Being a manager doesn’t just mean you get to order people around and have them deal with problems.
If you have someone relatively inexperienced, you may suggest they try to resolve it themselves, perhaps with a little coaching. Anyone with any real work experience presumably can’t get it resolved. They either never learned how in the first, or this is a situation beyond their skill set. In either case, as the manager, it’s your problem now.
If they didn’t learn how, then you need to coach them through it (“them” may be one party or both parties). For the first situation or two it may be you mediating and then helping the parties learn what you did and why, not unlike playing a card game hands up to show how it’s done.
If they know how to resolve issues generally, they may still not be able to solve this specific issue. It’s beyond their experience and capabilities. This can happen at any level, including executive. Sometimes the conflict is a co-worker who simply wants something not appropriate, for example a co-worker who wants you to run your team differently because she thinks she knows better. You believe you’re running your team well and there’s a clear conflict because there are two inconsistent options, i.e., who gets to decide how your team is run. It’s usually a little more subtle, like a colleague asking you to do something a certain way that is costly. For example, the colleague might ask for additional details in a report you’re creating, pointing out that he is the one who uses the report, so you should listen to what he wants and do what he asks. However, to include those details would be a lot of additional work which would conflict with your other responsibilities given to you by your manager. In this case it may be that only your manager can resolve the prioritization of what she has asked you to do versus what the colleague is asking for.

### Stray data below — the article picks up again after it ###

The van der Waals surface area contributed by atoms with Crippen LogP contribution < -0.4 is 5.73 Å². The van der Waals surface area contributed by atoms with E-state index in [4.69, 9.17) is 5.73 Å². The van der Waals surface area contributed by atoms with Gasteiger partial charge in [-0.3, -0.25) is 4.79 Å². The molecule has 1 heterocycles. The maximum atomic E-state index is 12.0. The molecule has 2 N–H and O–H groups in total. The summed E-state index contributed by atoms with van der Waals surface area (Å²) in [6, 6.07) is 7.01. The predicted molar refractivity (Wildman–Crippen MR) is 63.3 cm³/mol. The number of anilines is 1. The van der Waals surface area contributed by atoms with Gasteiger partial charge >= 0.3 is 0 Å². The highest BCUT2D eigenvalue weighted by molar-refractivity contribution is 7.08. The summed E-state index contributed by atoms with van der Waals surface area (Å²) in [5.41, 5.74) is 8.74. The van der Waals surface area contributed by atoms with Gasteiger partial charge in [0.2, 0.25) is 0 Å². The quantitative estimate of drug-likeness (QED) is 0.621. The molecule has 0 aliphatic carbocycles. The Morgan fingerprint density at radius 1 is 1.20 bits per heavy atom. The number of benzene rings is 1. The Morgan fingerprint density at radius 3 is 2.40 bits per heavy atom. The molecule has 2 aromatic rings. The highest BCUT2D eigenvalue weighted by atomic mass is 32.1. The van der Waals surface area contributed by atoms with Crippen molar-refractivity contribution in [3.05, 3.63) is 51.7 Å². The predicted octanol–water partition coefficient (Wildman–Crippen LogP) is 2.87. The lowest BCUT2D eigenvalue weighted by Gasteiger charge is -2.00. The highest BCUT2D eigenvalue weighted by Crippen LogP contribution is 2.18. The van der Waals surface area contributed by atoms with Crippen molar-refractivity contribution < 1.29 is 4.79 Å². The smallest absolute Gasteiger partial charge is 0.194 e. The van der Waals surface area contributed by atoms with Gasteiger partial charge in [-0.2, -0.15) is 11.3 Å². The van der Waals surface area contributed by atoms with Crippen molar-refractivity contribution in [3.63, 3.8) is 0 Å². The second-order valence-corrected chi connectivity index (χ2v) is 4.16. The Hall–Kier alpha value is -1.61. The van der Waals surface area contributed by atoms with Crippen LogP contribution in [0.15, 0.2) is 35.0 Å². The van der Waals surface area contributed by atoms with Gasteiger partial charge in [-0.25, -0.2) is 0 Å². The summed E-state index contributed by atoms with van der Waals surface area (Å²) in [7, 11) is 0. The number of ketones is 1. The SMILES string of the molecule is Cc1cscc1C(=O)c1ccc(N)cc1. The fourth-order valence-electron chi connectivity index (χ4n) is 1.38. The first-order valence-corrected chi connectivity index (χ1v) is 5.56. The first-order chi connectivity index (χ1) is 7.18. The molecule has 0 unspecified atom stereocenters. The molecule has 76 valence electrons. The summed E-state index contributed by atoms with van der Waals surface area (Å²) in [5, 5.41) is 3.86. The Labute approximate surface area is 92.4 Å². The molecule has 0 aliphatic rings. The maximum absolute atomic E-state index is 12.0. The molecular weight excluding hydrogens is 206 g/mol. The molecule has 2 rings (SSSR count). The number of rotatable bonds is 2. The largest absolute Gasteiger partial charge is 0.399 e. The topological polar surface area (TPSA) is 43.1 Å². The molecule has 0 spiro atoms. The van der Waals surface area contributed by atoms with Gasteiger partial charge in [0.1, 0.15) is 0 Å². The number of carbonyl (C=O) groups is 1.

This is a very common case. A co-worker is asking for something which is in direct conflict with what your manager has asked you to do. The “ask” by your manager doesn’t have to be explicit, it may simply be your understanding of your role. Any time you’re being asked to do something in conflict with the role your manager is expected to do, only your manager (or someone higher up) has the authority to change her expectations of you; you can’t change it on your own, even if your co-worker is implicitly asking you to.
It would be great if employees could resolve interpersonal problems by themselves. It would be equally great if seven-year-olds could do the same. Don’t hold your breath for either to happen.
If you have very junior employees, or those who can’t take initiative then, like young children, they may come to you to resolve every little problem. In that case you need to help them, as would a parent, to learn to do it themselves. But in most cases, I’ve seen, it's more complex. If it’s hard for you, the manager, consider that it’s even harder for your employees. You might think they have more information than you so should be able to resolve it, but they likely have other things getting in the way like unspoken constraints (things not known to each of the other parties in the conflict), baggage (emotional history from similar situations), limited perspective (less knowledge than you about the bigger picture), and more. Again, this is why you are here.
It would be great if employees could resolve interpersonal problems by themselves. It would be equally great if seven-year-olds could do the same. Don’t hold your breath for either to happen. In both cases the senior person (parent, manager) has more experience, training, visibility, and/or authority to resolve the disagreement. If you don’t want to deal with seven-year-olds fighting, don't be a parent. If you don’t want to handle interpersonal conflicts between your employees, don’t be a manager. If you are one, then it’s time to step up to the plate and do the job you asked for.
It’s critical to learn about corporate culture before you accept a job offer but it can be awkward to raise such questions. Learn what to ask and how to ask it to avoid landing yourself in a bad situation.